By Jacqueline Katz
Until now, surgical revascularization has been the cornerstone of critical limb ischemia (CLI) therapy, but Professor Bijan Modarai, M.D. and his team’s findings offer the promise of noninvasive treatment. CLI is a condition in which blood flow is restricted by plaque buildup. This generally hinders the transport of oxygen and nutrients to the extremities, which limits cell metabolism and can result in severe tissue damage and the need for amputation or, in more serious cases, death.
As surgical intervention is unsuccessful in approximately one-third of patients with CLI, researchers everywhere are looking for an alternative. After significant projects experimenting with cells to grow and repair arteries failed, this group of investigators at St Thomas' Hospital and King's College London found that macrophages, a type of white blood cell from brown algae, stimulated the formation of new blood vessels in the afflicted region of subjects with CLI. In mice, this algae-containing capsule has been successful in reestablishing the circulation of oxygen and other life-supporting compounds, although human clinical trials are not yet underway.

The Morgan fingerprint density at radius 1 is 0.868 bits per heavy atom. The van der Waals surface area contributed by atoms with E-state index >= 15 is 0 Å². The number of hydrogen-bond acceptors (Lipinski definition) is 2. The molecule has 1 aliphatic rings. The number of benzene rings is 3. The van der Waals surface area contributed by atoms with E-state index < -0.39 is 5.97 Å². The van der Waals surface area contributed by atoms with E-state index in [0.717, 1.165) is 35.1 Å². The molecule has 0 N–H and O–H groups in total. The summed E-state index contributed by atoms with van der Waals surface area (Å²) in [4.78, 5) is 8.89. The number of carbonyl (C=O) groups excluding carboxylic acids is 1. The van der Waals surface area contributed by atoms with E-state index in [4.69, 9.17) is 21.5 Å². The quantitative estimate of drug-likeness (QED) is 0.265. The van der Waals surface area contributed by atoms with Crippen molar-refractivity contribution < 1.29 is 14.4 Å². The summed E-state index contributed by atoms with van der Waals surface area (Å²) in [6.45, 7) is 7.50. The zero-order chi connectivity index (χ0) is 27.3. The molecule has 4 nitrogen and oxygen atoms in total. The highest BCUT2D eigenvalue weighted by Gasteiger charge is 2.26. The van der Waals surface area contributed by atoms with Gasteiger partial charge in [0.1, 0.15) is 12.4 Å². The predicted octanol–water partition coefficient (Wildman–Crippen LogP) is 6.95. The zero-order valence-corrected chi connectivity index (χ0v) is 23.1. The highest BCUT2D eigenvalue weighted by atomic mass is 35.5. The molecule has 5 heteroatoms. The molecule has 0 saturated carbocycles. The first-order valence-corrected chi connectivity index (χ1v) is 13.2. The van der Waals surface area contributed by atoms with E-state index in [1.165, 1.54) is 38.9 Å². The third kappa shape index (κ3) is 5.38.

While we expect this new treatment will greatly reduce the CLI burden, we must also explore potential interventions to address the underlying causes of the condition. CLI is heavily associated with poor health indicators, such smoking and obesity. To make a more significant impact on the disease burden, we must also look toward prevention.
British Heart Foundation. (2019, March 20). Algae could prevent limb amputation: Researchers develop new algae-based treatment which could reduce the need of leg amputation in people with severely limited blood flow. ScienceDaily. Retrieved March 31, 2019 from www.sciencedaily.com/releases/2019/03/190320101943.htm